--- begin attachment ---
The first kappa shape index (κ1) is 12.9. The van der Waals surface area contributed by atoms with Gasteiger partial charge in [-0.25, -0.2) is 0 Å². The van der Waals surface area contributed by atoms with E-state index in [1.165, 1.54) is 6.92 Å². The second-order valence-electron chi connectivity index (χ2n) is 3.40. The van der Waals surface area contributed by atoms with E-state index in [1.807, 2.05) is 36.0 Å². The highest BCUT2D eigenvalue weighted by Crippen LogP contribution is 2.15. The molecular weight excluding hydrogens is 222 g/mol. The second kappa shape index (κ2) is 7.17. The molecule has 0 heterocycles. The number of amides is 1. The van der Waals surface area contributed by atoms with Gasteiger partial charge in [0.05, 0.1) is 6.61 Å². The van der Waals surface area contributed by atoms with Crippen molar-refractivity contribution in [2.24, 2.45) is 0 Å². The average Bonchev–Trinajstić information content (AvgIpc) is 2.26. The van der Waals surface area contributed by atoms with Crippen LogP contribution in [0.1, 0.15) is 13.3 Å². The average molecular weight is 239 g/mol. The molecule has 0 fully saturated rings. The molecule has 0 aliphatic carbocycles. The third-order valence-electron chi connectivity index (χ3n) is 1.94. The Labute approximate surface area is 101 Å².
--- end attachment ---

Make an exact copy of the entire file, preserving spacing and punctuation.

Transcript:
The first kappa shape index (κ1) is 12.9. The van der Waals surface area contributed by atoms with Gasteiger partial charge in [-0.25, -0.2) is 0 Å². The van der Waals surface area contributed by atoms with E-state index in [1.165, 1.54) is 6.92 Å². The second-order valence-electron chi connectivity index (χ2n) is 3.40. The van der Waals surface area contributed by atoms with E-state index in [1.807, 2.05) is 36.0 Å². The highest BCUT2D eigenvalue weighted by Crippen LogP contribution is 2.15. The molecular weight excluding hydrogens is 222 g/mol. The second kappa shape index (κ2) is 7.17. The molecule has 0 heterocycles. The number of amides is 1. The van der Waals surface area contributed by atoms with Gasteiger partial charge in [0.05, 0.1) is 6.61 Å². The van der Waals surface area contributed by atoms with Crippen molar-refractivity contribution in [2.24, 2.45) is 0 Å². The average Bonchev–Trinajstić information content (AvgIpc) is 2.26. The van der Waals surface area contributed by atoms with Crippen LogP contribution in [0.1, 0.15) is 13.3 Å². The average molecular weight is 239 g/mol. The molecule has 0 fully saturated rings. The molecule has 0 aliphatic carbocycles. The third-order valence-electron chi connectivity index (χ3n) is 1.94. The Labute approximate surface area is 101 Å².